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A Popular History of France from the Earliest Time

Seeing that that clique is frequently guided by envy

Russia, Catherine II., had

dethroned, in his mind, the Great Frederick. Voltaire had not lived in her dominions and at her court; he had no grievance against her; his vanity was flattered by the eagerness and the magnificent attentions of the Semiramis of the North, as he called her. He even forgave her the most odious features of resemblance to the Assyrian princess. "I am her knight in the sight and in the teeth of everybody," he wrote to Madame du Deffand; "I am quite aware that people bring up against her a few trifles on the score of her husband; but these are family matters with which I do not meddle, and besides it is not a bad thing to have a fault to repair. It is an inducement to make great efforts in order to force the public to esteem and admiration, and certainly her knave of a husband would never have done any one of the great things my Catherine does every day." The portrait of the empress, worked in embroidery by herself, hung in Voltaire's bedroom. In vain had he but lately said to Pastor Bertrand, "My dear philosopher, I have, thank God, cut all connection with kings;" instinct and natural inclination were constantly re-asserting themselves. Banished from the court of Versailles by the disfavor of Louis XV., he turned in despite towards the foreign sovereigns who courted him. "Europe is enough for me," he writes; "I do not trouble myself much about the Paris clique, seeing that that clique is frequently guided by envy, cabal, bad taste, and a thousand petty interests which are always
opposed to the public interest."

Voltaire, however, returned to that Paris in which he was born, in which he had lived but little since his early days, to which he belonged by the merits as well as the defects of his mind, and in which he was destined to die. In spite of his protests about his being a rustic and a republican, he had never allowed himself to slacken the ties which united him to his Parisian friends; the letters of the patriarch of Ferney circulated amongst the philosophical fraternity; they were repeated in the correspondence of Grimm and Diderot with foreign princes; from his splendid retreat at Ferney he cheered and excited the literary zeal and often the anti-religious ardor of the _Encyclopaedists_. He had, however, ceased all working connection with that great work since it had been suspended and afterwards resumed at the orders and with the permission of government. The more and more avowed materialistic theories revolted his shrewd and sensible mind; without caring to go to the bottom of his thought and contemplate its consequences, he clung to the notion of Providence as to a waif in the great shipwreck of positive creeds; he could not imagine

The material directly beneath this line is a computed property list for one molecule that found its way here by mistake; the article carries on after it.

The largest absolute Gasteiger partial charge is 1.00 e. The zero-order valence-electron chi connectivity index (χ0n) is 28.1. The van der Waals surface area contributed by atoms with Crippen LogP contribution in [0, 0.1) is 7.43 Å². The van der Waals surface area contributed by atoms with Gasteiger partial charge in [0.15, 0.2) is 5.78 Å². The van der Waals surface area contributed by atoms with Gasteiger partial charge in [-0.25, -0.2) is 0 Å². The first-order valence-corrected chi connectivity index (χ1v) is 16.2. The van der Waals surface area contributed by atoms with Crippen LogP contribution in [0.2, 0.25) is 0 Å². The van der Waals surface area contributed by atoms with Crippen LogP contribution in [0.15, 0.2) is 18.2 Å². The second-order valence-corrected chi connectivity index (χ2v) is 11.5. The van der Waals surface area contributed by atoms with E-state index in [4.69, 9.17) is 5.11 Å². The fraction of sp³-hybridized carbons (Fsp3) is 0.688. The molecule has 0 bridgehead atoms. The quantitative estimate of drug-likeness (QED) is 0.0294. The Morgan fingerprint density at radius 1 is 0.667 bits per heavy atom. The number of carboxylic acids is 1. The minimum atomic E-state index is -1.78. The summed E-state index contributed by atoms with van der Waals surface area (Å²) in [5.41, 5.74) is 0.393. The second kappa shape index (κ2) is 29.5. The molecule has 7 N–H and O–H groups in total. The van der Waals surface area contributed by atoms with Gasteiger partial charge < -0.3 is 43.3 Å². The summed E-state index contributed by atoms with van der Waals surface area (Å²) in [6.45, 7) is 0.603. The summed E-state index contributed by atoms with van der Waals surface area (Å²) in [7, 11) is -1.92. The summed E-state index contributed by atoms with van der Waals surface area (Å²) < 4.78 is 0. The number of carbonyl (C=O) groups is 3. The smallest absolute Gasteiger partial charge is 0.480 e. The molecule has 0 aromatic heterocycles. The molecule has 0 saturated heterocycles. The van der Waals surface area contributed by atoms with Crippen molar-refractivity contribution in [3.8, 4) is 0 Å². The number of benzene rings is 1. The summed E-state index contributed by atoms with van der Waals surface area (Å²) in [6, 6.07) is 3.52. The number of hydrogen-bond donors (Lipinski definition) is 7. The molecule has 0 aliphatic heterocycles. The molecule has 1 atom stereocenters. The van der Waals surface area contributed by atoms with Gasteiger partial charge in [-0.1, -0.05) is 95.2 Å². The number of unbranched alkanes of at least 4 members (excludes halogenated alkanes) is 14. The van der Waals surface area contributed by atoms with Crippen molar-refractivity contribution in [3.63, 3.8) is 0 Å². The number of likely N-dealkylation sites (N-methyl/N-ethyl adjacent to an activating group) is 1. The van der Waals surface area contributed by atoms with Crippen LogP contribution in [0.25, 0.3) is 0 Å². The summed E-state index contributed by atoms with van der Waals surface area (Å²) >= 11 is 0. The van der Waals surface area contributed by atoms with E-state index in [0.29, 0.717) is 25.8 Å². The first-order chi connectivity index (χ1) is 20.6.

"This clock without a Maker could exist."

It is his common sense, and not the religious yearnings of his soul, that makes him write in the poem of La Loi naturelle,--

O God, whom men ignore, whom everything reveals, Hear Thou the latest words of him who now appeals; 'Tis searching out Thy law that hath bewildered me; My heart may go astray, but it is full of Thee.

When he was old and suffering, he said to Madame Necker, in one of those fits of melancholy to which he was subject, "The thinking faculty is lost just like the eating, drinking, and digesting faculties. The marionettes of Providence, in fact, are not made to last so long as It." In his dying hour Voltaire was seen showing more concern for terrestrial scandals than for the terrors of conscience, crying aloud for a priest, and, with his mouth full of the blood he spat, still repeating in a half whisper, "I don't want to be thrown into the kennel." A sad confession of the insufficiency of his convictions and of the inveterate levity of his thoughts; he was afraid of the judgment of man without dreading the judgment of God. Thus was revealed the real depth of an infidelity of which Voltaire himself perhaps had not calculated the extent and the fatal influences.

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